Thursday, August 6, 2015

Putting Political Correctness in its Place

Think of an insult, epithet or slur; got one in mind?  That was easy wasn’t it?  We humans are exceptional at tearing one another down, inventing all types of ways to debase our fellow humans.  We have abusive slang based on race, economics, culture, style of dress, religion, mental aptitude, sexuality, physical stature or traits…you get the picture. 

The social forces of the past 50 years have led to a philosophy designed to do away with such negative appellations; we call it ‘political correctness’, PC for short.  We can no longer call someone who cannot see ‘blind’ but must refer to them as ‘a person with vision challenges’.  Someone who we might have once referred to as ‘retarded’ we now are told is ‘developmentally delayed’.  This movement leaves many people perplexed, and sadly others deliberately increase their use of degrading terms as a direct challenge to the forces of political correctness.

As I randomly reflected on this the other day, I wondered: Have I misjudged the PC movement?  As a social-political conservative, my initial response to PC is negative resistance, but shouldn’t I instead, as a professing Christian, stand shoulder to shoulder with such a movement?


I should be better.

Here is the problem with political correctness.  It sets itself up as its own subjective moral standard, a humanist creation, which demands adherence for its own sake.  Political correctness is a self appointed judge, jury and executioner, the goal of which is not to lift people up, but to drag them down; restricting the voice of any who do not think or feel the way they determine to be ‘right’.  Its desire is submission to its own rule; its method is fear and intimidation.  Ultimately the underlying principle is control, which lies at the heart of all human systems.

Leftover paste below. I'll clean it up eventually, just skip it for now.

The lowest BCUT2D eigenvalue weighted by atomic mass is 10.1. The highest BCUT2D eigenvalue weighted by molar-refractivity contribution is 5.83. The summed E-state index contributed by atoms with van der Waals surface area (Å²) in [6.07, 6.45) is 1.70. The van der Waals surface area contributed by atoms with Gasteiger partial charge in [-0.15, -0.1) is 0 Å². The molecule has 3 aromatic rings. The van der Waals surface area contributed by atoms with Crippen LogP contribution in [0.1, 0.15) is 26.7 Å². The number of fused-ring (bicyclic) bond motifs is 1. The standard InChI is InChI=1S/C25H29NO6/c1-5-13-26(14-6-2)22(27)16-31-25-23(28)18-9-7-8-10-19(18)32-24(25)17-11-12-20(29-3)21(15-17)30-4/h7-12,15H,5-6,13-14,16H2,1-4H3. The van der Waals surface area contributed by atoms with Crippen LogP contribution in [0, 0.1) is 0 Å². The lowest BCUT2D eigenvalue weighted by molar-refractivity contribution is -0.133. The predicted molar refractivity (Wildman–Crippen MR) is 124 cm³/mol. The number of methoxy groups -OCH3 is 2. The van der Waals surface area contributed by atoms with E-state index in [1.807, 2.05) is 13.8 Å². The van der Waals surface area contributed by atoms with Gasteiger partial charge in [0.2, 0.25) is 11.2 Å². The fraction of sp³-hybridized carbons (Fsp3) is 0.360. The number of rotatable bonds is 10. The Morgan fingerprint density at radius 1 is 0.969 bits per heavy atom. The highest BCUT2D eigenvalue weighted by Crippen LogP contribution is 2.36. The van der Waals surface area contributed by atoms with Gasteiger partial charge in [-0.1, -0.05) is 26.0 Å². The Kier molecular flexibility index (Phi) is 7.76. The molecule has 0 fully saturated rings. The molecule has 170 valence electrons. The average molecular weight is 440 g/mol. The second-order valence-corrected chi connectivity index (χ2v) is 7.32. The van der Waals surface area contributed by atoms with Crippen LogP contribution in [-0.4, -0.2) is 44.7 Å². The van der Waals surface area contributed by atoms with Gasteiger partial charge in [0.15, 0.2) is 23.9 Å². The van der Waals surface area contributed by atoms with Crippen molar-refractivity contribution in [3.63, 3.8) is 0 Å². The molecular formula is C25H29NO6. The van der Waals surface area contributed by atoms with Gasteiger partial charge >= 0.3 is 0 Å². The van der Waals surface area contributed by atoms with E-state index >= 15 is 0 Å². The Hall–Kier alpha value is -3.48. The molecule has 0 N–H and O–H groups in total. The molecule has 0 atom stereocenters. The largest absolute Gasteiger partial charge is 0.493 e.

As a Christian, I look at these matters from a different perspective- the fundamental dignity of a human being; a person as a person with no thought to their color, gender, ‘handicap’, sexual choices (gasp!) or any other attribute or trait.  To see a person as a person and therefore to extend to them the elemental respect to which personhood entitles them.

There should be no debate over what makes a person a ‘person’.  All those belonging to this species we classify as ‘human being’ is a person- period.  From conception to end of life, this ‘human being’ is a full person.  The only reason we debate this is to gain our own selfish ends (i.e. abortion, euthanasia, etc.).

Humankind was uniquely created in the image of God (Genesis 1:26-27).  I am not going to debate what this entails, the prime importance lies in the fact (the ‘what’) not necessarily in the details (the ‘how’).  But of greater importance is the ‘why’.  We human beings are created in the image of God in order that we, among all the creatures of the earth, may relate to and communicate with our Creator in a unique way.  The ‘fall’ of the first parents into sin marred that image and ability (see the wording of Genesis 5:3) but it did not eradicate it.  Jesus of Nazareth, the Son of God, reveals the full and true image of God (Colossians 1:15) and in Him the way is thrown open for that image to be renewed in human beings (Ephesians 4:24).